• Udemy is a global learning platform for both basic workplace readiness and more technical classes. Users pay a one-time fee for any course, with no time limit for completing. Udemy may be cheaper if you take courses at a slower rate or in smaller quantities. Some classes are free, and most workplace readiness courses cost no more than $20.
  • YouTube Video Tutorials are free of charge with a wide-selection, from basic MS Office to specialized technologies. Start by choosing a tutorial with the largest number of views.
  • GCF LearnFree offers free, basic technology and other tutorials for those that are not tech savvy, including how to use a smart phone, web browsers, and social media. This is a good place to start for out-of-practice re-entry professionals.
  • Microsoft Stores offers free workshops, help desks, and events for adult learners in MS Office Suite tools. See your local store calendar for a full listing.
  • Public Libraries offer free work readiness and basic technology training on-site. Some offer one-on-one computer training or tech help by appointment. Inquire about offers at your local library. All public libraries in the DC and Boston metro areas offer free access to LinkedIn Learning.
  • Local Workforce Development or Employment Centers are another resource that offer free or low-cost workplace readiness training on-site.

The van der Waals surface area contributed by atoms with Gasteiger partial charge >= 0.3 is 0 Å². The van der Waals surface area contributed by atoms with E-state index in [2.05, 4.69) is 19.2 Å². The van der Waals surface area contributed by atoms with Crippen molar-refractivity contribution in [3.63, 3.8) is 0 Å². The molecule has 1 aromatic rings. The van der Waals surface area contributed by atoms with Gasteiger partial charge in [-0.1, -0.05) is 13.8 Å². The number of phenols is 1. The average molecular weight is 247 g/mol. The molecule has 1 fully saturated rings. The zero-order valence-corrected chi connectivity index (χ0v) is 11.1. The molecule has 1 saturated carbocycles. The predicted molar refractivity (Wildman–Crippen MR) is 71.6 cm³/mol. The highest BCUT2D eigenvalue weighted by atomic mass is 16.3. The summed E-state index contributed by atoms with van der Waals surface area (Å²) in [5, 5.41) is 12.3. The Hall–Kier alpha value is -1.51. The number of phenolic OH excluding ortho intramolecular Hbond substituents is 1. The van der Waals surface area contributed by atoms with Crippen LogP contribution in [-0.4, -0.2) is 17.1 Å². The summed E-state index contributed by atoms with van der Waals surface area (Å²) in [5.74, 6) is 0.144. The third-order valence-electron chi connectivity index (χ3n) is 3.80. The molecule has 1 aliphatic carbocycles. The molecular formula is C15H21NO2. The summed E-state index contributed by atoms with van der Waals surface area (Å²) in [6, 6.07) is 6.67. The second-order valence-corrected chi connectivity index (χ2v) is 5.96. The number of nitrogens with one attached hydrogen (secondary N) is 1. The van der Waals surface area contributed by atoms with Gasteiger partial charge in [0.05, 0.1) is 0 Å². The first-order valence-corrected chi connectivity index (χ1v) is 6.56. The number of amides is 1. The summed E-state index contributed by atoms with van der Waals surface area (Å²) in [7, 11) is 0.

• Public School and Local Community Adult Learning Programs offer work readiness and basic technology training in a traditional classroom setting for a reasonable fee.
  • Community Colleges, particularly those with workforce development programs, are another good option. Most community colleges in the DC and Boston metro areas offer continuing education and certification programs for in-demand skills needed by local employers.
  • Nonprofits also offer on-site training. These programs are often targeted to specific groups, i.e. Veterans, professionals with disabilities, etc. and may have income or other eligibility requirements. These programs are worth checking out if you think you may qualify.
  • Private Training Companies offer both online and offline learning. This training can be expensive, but it also allows for the most customization in terms of course selection, times, locations, course pacing, and learning method (online, instructor-led, interactive classroom experiences, remote instructor with on-site learning, etc.)